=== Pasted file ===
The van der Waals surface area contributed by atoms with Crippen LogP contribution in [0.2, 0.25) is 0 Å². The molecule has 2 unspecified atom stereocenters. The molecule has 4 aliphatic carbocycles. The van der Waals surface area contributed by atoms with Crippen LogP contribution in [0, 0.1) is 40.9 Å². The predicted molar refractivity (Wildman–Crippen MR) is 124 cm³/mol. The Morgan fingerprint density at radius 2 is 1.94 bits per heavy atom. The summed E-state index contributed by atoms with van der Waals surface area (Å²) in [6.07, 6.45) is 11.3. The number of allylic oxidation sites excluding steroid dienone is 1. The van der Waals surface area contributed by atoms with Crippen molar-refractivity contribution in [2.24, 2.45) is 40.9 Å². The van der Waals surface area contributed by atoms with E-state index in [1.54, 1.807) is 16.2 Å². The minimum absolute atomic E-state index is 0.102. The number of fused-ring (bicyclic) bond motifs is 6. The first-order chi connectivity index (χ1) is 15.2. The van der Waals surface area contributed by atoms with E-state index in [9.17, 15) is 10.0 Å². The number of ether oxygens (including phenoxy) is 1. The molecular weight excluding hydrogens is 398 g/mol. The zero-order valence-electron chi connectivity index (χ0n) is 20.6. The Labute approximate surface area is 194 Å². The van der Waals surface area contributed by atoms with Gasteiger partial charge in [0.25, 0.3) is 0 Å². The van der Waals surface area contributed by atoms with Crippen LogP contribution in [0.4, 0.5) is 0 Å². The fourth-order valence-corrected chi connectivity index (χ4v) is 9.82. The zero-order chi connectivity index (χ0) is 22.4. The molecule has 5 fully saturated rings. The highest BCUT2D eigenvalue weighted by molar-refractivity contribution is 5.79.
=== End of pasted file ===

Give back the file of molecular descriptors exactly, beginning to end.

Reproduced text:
The van der Waals surface area contributed by atoms with Crippen LogP contribution in [0.2, 0.25) is 0 Å². The molecule has 2 unspecified atom stereocenters. The molecule has 4 aliphatic carbocycles. The van der Waals surface area contributed by atoms with Crippen LogP contribution in [0, 0.1) is 40.9 Å². The predicted molar refractivity (Wildman–Crippen MR) is 124 cm³/mol. The Morgan fingerprint density at radius 2 is 1.94 bits per heavy atom. The summed E-state index contributed by atoms with van der Waals surface area (Å²) in [6.07, 6.45) is 11.3. The number of allylic oxidation sites excluding steroid dienone is 1. The van der Waals surface area contributed by atoms with Crippen molar-refractivity contribution in [2.24, 2.45) is 40.9 Å². The van der Waals surface area contributed by atoms with E-state index in [1.54, 1.807) is 16.2 Å². The minimum absolute atomic E-state index is 0.102. The number of fused-ring (bicyclic) bond motifs is 6. The first-order chi connectivity index (χ1) is 15.2. The van der Waals surface area contributed by atoms with E-state index in [9.17, 15) is 10.0 Å². The number of ether oxygens (including phenoxy) is 1. The molecular weight excluding hydrogens is 398 g/mol. The zero-order valence-electron chi connectivity index (χ0n) is 20.6. The Labute approximate surface area is 194 Å². The van der Waals surface area contributed by atoms with Gasteiger partial charge in [0.25, 0.3) is 0 Å². The van der Waals surface area contributed by atoms with Crippen LogP contribution in [0.4, 0.5) is 0 Å². The fourth-order valence-corrected chi connectivity index (χ4v) is 9.82. The zero-order chi connectivity index (χ0) is 22.4. The molecule has 5 fully saturated rings. The highest BCUT2D eigenvalue weighted by molar-refractivity contribution is 5.79.